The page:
There are times to airplane through the text. One of the most profitable things I’ve done in the last year was to sit and read the entire book of Romans cover to cover. It took me an hour and a half. And I walked away marveling over the great drama that is redemption, and over the heart-rending truth that I can never merit anything but wrath and yet the Lord God Himself has adopted me as a child.
But oftentimes my protestations that I’m reading quickly to “gain a better understanding of the big picture” is nothing more than a spiritual-sounding glossy paint job covering up an ugly hearted laziness towards studying. Brothers, sisters, if you’re reading larger portions of the text, your reading must be just as intentional as if you were sitting next to a ream of paper and a bible dictionary prepared to do battle through diagraming and defining.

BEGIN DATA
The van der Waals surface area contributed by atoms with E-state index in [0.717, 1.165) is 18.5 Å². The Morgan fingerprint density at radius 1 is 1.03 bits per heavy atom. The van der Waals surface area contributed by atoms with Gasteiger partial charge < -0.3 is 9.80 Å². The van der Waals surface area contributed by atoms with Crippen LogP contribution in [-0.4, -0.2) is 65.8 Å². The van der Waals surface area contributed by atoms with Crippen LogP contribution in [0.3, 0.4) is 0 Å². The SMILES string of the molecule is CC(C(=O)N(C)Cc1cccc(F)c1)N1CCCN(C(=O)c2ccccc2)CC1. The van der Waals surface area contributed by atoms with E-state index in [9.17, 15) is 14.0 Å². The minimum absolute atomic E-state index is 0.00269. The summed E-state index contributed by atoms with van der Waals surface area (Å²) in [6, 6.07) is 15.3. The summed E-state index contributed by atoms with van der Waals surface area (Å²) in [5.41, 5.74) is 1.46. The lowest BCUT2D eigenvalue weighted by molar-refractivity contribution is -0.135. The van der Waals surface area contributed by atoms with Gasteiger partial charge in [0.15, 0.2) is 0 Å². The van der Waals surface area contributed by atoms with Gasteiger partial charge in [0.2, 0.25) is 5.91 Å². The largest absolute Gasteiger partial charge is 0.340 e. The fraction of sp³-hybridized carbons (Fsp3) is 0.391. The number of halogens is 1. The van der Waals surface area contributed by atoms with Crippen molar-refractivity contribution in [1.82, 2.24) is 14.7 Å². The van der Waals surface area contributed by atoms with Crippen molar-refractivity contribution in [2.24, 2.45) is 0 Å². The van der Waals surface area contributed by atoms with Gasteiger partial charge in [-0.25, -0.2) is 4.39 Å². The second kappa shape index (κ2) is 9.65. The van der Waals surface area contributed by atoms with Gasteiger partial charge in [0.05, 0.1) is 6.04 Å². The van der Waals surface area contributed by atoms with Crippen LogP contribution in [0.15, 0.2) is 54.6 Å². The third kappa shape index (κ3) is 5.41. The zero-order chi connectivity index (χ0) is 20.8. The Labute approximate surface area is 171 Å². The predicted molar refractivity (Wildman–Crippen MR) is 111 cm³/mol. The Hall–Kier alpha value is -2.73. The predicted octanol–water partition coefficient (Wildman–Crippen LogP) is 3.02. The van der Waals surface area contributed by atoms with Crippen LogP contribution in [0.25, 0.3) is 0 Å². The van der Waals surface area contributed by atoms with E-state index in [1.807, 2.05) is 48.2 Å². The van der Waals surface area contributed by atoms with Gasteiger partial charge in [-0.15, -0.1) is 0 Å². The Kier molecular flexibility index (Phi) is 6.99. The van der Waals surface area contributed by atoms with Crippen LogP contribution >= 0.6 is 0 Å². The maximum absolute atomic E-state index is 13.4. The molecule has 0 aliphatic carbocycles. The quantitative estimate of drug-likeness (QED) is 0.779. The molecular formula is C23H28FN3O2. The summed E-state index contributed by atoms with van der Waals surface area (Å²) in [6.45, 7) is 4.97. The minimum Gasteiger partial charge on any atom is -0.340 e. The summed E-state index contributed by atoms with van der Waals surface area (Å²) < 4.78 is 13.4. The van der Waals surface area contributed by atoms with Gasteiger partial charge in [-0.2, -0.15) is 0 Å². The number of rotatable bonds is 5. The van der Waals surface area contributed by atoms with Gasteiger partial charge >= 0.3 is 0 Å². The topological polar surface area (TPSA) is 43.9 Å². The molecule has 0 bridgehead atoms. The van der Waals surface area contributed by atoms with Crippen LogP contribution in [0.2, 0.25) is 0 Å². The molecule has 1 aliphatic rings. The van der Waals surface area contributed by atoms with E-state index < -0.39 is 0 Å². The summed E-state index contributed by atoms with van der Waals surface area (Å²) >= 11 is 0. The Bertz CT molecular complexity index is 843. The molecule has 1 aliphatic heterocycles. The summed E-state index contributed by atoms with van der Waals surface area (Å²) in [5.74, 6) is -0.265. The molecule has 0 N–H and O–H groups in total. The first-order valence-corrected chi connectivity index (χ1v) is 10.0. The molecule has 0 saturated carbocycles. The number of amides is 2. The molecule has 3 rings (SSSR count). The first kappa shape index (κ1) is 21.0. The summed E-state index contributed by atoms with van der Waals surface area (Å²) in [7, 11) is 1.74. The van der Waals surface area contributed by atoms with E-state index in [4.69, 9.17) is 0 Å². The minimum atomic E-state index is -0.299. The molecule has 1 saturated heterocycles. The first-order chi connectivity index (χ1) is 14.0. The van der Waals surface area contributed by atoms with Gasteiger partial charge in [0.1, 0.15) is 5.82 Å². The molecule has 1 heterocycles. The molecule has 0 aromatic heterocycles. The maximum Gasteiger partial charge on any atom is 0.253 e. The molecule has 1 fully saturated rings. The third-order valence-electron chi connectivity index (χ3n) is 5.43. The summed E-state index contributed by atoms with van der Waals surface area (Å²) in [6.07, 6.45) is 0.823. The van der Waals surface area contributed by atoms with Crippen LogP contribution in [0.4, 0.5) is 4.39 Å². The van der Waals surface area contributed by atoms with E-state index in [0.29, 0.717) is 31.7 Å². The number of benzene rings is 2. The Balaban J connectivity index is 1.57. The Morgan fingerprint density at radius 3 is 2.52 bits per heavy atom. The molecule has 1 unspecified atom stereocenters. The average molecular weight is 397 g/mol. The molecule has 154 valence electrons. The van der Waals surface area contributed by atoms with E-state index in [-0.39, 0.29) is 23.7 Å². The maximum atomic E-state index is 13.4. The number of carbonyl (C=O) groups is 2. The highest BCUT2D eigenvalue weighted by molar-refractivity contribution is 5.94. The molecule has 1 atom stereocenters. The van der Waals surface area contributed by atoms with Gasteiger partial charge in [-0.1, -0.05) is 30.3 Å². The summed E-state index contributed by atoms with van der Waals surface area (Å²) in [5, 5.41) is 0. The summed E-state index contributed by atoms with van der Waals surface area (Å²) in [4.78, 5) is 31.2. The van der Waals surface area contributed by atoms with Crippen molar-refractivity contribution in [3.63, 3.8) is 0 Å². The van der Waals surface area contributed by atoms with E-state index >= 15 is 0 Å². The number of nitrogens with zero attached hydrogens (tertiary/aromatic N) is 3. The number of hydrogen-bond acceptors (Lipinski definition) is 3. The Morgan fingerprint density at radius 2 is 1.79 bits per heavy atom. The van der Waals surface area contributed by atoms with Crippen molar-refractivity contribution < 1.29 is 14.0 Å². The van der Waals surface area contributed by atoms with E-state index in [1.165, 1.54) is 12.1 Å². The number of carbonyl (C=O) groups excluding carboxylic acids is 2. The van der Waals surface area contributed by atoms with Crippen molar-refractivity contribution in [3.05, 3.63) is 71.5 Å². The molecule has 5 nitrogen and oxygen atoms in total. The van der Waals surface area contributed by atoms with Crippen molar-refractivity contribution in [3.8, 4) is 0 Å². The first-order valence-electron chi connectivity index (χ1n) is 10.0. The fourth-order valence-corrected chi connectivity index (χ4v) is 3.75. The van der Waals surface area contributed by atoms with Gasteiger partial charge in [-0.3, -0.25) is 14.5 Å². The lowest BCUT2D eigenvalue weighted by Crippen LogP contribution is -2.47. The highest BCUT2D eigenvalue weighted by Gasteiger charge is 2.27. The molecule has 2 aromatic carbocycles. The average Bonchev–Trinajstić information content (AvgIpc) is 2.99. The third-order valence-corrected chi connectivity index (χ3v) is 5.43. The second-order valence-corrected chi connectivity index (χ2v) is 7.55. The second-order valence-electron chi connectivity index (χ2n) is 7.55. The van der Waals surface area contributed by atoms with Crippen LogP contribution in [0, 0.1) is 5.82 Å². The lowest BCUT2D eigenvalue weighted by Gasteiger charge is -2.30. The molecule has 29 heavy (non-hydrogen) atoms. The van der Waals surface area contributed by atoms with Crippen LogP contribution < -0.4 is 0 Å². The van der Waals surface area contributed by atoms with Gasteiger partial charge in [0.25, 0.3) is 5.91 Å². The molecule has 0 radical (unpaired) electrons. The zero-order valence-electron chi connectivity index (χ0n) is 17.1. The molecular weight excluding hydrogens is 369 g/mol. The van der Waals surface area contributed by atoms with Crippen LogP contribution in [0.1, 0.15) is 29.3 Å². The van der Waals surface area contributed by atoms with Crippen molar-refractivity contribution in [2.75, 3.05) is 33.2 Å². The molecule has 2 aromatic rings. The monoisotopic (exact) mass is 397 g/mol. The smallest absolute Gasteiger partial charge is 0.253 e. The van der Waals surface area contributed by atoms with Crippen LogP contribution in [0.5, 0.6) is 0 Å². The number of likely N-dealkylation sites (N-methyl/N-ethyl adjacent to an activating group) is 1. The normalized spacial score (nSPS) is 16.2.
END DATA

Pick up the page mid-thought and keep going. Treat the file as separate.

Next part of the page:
If we are to be godly, we must be intentional. We are sinful people, and we do not grow holy by accident. May we pray that we might know God better. And then may we be diligent to use the means He has given us to make it happen, knowing that the Lord blesses those who earnestly seek Him. (Hebrews 11:6)
When we choose to follow Christ, we do not get to choose how we follow Christ. Usually our expectations do not match the reality of what Christ has bought for us on the cross. I think we all expect to be Jonathan Edwards writing Religious Affections, not David Brainerd grasping a bloody handkerchief in Edwards’ back room as he dies of tuberculosis. Or we expect to be Hudson Taylor opening up a vast unreached people group to the forward grasp of missionaries, not William Borden who spent his whole life preparing for life among the unreached and, on the way to his first missions assignment in Mongolia, contracted cerebral meningitis in Egypt and died at the age of 24. Everybody dreams of being Hebrews 11:1-35a; nobody dreams of being 35b-38.